Image credit: US Navy Archives Personnel, Bess Glenn in foreground, August 14, 1942. (catalog.archives.gov/id/3493249)
Why is it so hard to find the right public sector tender opportunity for your business? We’ve been looking at some of the reasons.
We estimate that there are around 2,500 tenders published a week by UK public sector; working on a rolling eight week programme, means that there will be 20,000 live tenders at any given moment. That is a non-trivial amount of data to process without specific, organised search tools.
Processing 20,000 records is hard enough on its own, but it is virtually impossible when the data is spread over a multitude of different procurement portals. Despite the efforts of the Contracts Finder team, over 450 unique tender portals have been used by the public sector since March 2014. Contracts Finder is gathering a lot of this data, but buyers in the wider public sector are still not using Contracts Finder, despite a change in the law requiring them to use it.
It would be much easier if suppliers knew when a buyer’s contracts were due to end, so that they could prepare in advance of a tender being published. Public bodies are supposed to publish details of all of their contracts, but this data is very poor, most bodies don’t publish all of their data and what is published isn’t very good.
Tenders tend to use the Common Procurement Vocabulary (CPV) classification system, a list of just under 10,000 descriptions for goods or services that can be bought via a tender. Choosing the correct codes can be a chore and buyers frequently publish incorrect codes or codes that are too broad to be useful. Today it is possible to auto-classify tenders based on their titles and descriptions, where there is sufficient data to auto-classify a tender (see below) perhaps we could help buyers by suggesting the codes that best fit the data they’ve entered?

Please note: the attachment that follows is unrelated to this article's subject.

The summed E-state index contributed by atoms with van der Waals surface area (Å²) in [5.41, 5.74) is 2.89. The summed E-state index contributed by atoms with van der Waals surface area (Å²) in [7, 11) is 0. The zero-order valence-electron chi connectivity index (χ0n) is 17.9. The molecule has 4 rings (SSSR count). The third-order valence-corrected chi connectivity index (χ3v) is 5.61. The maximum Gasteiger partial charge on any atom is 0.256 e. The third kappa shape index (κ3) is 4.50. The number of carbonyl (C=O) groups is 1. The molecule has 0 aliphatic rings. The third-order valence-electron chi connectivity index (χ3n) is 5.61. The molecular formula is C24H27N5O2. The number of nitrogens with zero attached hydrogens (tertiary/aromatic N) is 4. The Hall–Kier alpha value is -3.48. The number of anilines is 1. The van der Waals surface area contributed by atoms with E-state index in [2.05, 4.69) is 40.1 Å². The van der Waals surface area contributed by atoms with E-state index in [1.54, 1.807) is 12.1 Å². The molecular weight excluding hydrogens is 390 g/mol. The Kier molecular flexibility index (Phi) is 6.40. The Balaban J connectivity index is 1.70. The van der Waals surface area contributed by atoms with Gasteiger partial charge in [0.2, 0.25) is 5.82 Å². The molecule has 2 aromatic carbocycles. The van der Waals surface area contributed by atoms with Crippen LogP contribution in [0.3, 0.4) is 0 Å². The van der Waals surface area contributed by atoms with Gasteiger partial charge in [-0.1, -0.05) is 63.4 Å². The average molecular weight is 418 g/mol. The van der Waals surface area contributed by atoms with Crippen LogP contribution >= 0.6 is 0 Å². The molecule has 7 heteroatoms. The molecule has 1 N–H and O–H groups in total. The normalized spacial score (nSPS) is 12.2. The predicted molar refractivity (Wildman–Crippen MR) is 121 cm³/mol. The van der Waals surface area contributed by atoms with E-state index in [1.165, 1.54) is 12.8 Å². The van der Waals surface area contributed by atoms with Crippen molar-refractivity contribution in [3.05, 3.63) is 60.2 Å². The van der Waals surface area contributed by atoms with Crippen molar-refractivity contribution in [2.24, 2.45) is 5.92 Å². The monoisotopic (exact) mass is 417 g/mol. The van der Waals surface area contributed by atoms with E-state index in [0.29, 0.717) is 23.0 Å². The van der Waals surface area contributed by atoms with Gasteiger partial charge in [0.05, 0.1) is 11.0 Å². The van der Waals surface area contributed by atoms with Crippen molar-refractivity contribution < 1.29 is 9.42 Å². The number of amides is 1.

When it comes to tender adverts, there’s a mismatch between the priorities of publishers and consumers. There’s a legal requirement for public bodies to publish tender notices, which often means that the information is published only to meet this need. Conversely, suppliers need to make a decision about whether to bid or not, so their needs are for nuanced, contextualised descriptions that precisely guide them to the opportunities they want. Despite this, more than 3% tenders published in 2015 contain descriptions with less than 20 characters. A consulting tender with the description "Consulting contract" and no more is unlikely to provide suppliers with the information they need, amongst a sea of other tenders, prospective bidders need to secure the additional documents before they can bid. A crucial piece of information is the expected price, but over the last seven years, 94% of tenders give no indication of the expected price range or budget for a tender.
So you can’t search by a particular sector of Government (e.g. Justice), nor can you restrict searches to particular types of organisation (e.g. Mental Health Trusts). Data linking is more than just knowing more about the buyer, linked data is also about the whole life of a contract, starting with linking contract awards to tenders and then linking spending to the contract. This is what linked data should look like in procurement:
The Spend Network teapot: Linking procurement data
Over the coming months, the team at Spend Network will be working to solve some of these problems for our customers, we’ll be bringing you lots of new contract and tender data, as well as new tools to help you find the best tenders for your needs.
In the meanwhile, we’d love to hear about what you’d like to see that could help you when you’re looking for tenders. Either comment below or get in touch directly.